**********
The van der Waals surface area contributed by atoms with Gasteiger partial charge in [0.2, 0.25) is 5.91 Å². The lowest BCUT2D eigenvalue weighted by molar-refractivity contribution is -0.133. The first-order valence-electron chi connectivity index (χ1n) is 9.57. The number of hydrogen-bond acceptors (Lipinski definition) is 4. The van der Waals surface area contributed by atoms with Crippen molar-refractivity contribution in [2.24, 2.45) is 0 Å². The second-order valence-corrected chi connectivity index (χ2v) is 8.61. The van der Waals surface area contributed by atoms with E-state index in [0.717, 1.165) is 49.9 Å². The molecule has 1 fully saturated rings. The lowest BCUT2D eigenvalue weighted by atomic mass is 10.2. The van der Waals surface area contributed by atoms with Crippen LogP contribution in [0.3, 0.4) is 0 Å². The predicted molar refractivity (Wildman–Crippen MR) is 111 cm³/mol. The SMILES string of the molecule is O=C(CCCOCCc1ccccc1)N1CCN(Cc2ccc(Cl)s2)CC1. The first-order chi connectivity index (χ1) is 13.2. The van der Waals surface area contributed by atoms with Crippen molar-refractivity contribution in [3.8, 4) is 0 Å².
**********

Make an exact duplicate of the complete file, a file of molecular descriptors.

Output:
The van der Waals surface area contributed by atoms with Gasteiger partial charge in [0.2, 0.25) is 5.91 Å². The lowest BCUT2D eigenvalue weighted by molar-refractivity contribution is -0.133. The first-order valence-electron chi connectivity index (χ1n) is 9.57. The number of hydrogen-bond acceptors (Lipinski definition) is 4. The van der Waals surface area contributed by atoms with Crippen molar-refractivity contribution in [2.24, 2.45) is 0 Å². The second-order valence-corrected chi connectivity index (χ2v) is 8.61. The van der Waals surface area contributed by atoms with E-state index in [0.717, 1.165) is 49.9 Å². The molecule has 1 fully saturated rings. The lowest BCUT2D eigenvalue weighted by atomic mass is 10.2. The van der Waals surface area contributed by atoms with Crippen LogP contribution in [0.3, 0.4) is 0 Å². The predicted molar refractivity (Wildman–Crippen MR) is 111 cm³/mol. The SMILES string of the molecule is O=C(CCCOCCc1ccccc1)N1CCN(Cc2ccc(Cl)s2)CC1. The first-order chi connectivity index (χ1) is 13.2. The van der Waals surface area contributed by atoms with Crippen molar-refractivity contribution in [3.8, 4) is 0 Å².